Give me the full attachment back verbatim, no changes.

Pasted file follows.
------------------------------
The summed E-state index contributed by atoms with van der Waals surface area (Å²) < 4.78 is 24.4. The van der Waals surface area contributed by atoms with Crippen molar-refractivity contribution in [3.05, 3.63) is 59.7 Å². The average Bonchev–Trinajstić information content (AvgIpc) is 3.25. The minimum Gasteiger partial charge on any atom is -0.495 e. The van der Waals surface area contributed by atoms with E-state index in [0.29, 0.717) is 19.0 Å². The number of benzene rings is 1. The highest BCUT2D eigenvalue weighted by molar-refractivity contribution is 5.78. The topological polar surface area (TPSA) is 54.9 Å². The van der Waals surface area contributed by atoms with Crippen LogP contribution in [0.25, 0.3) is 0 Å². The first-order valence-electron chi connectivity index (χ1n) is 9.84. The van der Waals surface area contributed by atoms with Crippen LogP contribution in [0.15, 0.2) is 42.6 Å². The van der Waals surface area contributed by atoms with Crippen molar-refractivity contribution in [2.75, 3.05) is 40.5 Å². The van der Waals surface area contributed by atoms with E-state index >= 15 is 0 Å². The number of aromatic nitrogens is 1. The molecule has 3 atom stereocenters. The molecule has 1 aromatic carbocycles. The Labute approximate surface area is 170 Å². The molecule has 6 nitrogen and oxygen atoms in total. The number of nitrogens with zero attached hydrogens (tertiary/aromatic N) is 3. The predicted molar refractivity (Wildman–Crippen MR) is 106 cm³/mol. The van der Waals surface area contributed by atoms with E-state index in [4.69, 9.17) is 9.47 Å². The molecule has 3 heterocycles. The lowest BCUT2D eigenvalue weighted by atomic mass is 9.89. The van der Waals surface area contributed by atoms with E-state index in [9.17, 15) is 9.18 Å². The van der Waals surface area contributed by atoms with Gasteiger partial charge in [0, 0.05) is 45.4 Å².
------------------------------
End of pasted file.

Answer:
The summed E-state index contributed by atoms with van der Waals surface area (Å²) < 4.78 is 24.4. The van der Waals surface area contributed by atoms with Crippen molar-refractivity contribution in [3.05, 3.63) is 59.7 Å². The average Bonchev–Trinajstić information content (AvgIpc) is 3.25. The minimum Gasteiger partial charge on any atom is -0.495 e. The van der Waals surface area contributed by atoms with E-state index in [0.29, 0.717) is 19.0 Å². The number of benzene rings is 1. The highest BCUT2D eigenvalue weighted by molar-refractivity contribution is 5.78. The topological polar surface area (TPSA) is 54.9 Å². The van der Waals surface area contributed by atoms with Crippen LogP contribution in [0.25, 0.3) is 0 Å². The first-order valence-electron chi connectivity index (χ1n) is 9.84. The van der Waals surface area contributed by atoms with Crippen LogP contribution in [0.15, 0.2) is 42.6 Å². The van der Waals surface area contributed by atoms with Crippen molar-refractivity contribution in [2.75, 3.05) is 40.5 Å². The van der Waals surface area contributed by atoms with E-state index >= 15 is 0 Å². The number of aromatic nitrogens is 1. The molecule has 3 atom stereocenters. The molecule has 1 aromatic carbocycles. The Labute approximate surface area is 170 Å². The molecule has 6 nitrogen and oxygen atoms in total. The number of nitrogens with zero attached hydrogens (tertiary/aromatic N) is 3. The predicted molar refractivity (Wildman–Crippen MR) is 106 cm³/mol. The van der Waals surface area contributed by atoms with E-state index in [4.69, 9.17) is 9.47 Å². The molecule has 3 heterocycles. The lowest BCUT2D eigenvalue weighted by atomic mass is 9.89. The van der Waals surface area contributed by atoms with E-state index in [9.17, 15) is 9.18 Å². The van der Waals surface area contributed by atoms with Gasteiger partial charge in [0, 0.05) is 45.4 Å².